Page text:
Ebb and flow of Covid-19 tides puzzles top scientists
The period between waves in SA ranges from 94 to 99 days, with high-risk events having little impact on this
SA scientists are puzzled about why high rates of Covid-19 transmission occur in waves three months apart, with apparently risky behaviour between them having little effect on case numbers.
“We have seen that the SARS-CoV-2 epidemic occurs in waves, even when high-risk events occur during low transmission,” said infectious diseases expert Prof Salim Abdool Karim, who noted that the period between waves in SA ranged from 94 to 99 days.
However, Covid-19 transmission between waves remained “very low”, regardless of viral variants or immunity levels in communities.
“Community immunity levels differed markedly at the end of the first, second and third waves, but all have led to interwave quiescent [inactive] periods,” Abdool Karim said.
266,496: SA Medical Research Council estimate of excess deaths by October 16, most of which it attributes to Covid-19
88,587: Official Covid-19 death toll by October 16
“It seems to take a major superspreading event to change this interwave low transmission to high transmission within the three-month interwave period, as we saw with religious festivals in India.”
Smaller increases in risk, however, did not have a large effect on the interwave period, though the looting in KwaZulu-Natal in July did cause the downward reduction in case numbers to slow shortly afterwards.
Karim, who holds posts at the University of KwaZulu-Natal (KZN), as well as the US’s Cornell, Harvard and Columbia universities, and who has just been elected to the International Science Council, said there was no scientifically evident answer to the question.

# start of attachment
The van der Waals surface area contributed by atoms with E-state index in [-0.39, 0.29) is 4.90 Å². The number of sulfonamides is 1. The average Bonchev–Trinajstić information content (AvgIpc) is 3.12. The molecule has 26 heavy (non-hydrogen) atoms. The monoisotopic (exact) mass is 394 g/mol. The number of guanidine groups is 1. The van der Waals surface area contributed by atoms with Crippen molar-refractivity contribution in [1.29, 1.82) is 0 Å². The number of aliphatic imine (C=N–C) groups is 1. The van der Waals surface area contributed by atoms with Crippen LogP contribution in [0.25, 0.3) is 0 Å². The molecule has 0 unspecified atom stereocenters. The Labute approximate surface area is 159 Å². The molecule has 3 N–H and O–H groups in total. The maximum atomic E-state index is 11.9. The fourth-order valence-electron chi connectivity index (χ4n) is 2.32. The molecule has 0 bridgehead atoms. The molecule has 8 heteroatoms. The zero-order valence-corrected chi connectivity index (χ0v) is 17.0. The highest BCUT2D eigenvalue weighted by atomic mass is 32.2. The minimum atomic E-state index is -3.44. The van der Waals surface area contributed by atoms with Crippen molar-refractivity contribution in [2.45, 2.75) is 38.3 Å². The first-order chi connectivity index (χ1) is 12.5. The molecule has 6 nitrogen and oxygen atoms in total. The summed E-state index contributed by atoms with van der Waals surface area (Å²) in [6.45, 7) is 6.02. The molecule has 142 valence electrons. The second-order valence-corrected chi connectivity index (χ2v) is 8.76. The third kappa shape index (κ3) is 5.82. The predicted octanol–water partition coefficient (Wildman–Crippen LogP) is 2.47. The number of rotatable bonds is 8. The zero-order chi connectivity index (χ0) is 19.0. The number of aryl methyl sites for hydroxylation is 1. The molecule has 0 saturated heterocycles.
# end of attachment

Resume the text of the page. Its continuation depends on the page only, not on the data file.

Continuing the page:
“After the first wave, we had low levels of natural immunity, and the Beta variant could break through natural immunity anyway, yet it did not cause the second wave until after the three-month interwave period.”
This suggested it was not a simple matter of herd immunity, but a more complex set of biological and behavioural factors involving community immunity, the presence of new variants and population behaviour.
“The truth is we don’t yet know the causes,” he said.
So what might the fourth wave look like?
According to head of virology at Stellenbosch University Prof Wolfgang Preiser, “the risk of a fourth wave is there and the big holidays in December seem like a possible time period”.
He added, “I would hope that its severity in terms of numbers of severe cases and deaths would be lessened, thanks to the vaccination programme. However, there are huge gaps still and many remain unprotected ... plus one hopes there won’t be any nasty variants coming our way.”
Wits vaccinology professor Shabir Madhi said the fourth wave “will probably start from December onward, [but its] severity is likely to be less than in the past regarding severe cases and deaths”.
This would be due to “the high force of past infection coupled with an ongoing increase in vaccine coverage which will induce protection, especially against severe disease and death”.
He said SA could, however, “be back to the drawing board” if “major immune-evasive mutations arise”.
Even then, however, natural and vaccine-induced immunity could work in our favour.
According to Foster Mohale, on behalf of the department of health, by the end of Thursday 14,568,927 people were fully vaccinated, with more than 13,000 adolescents aged 12 to 17 having received their first dose of Pfizer.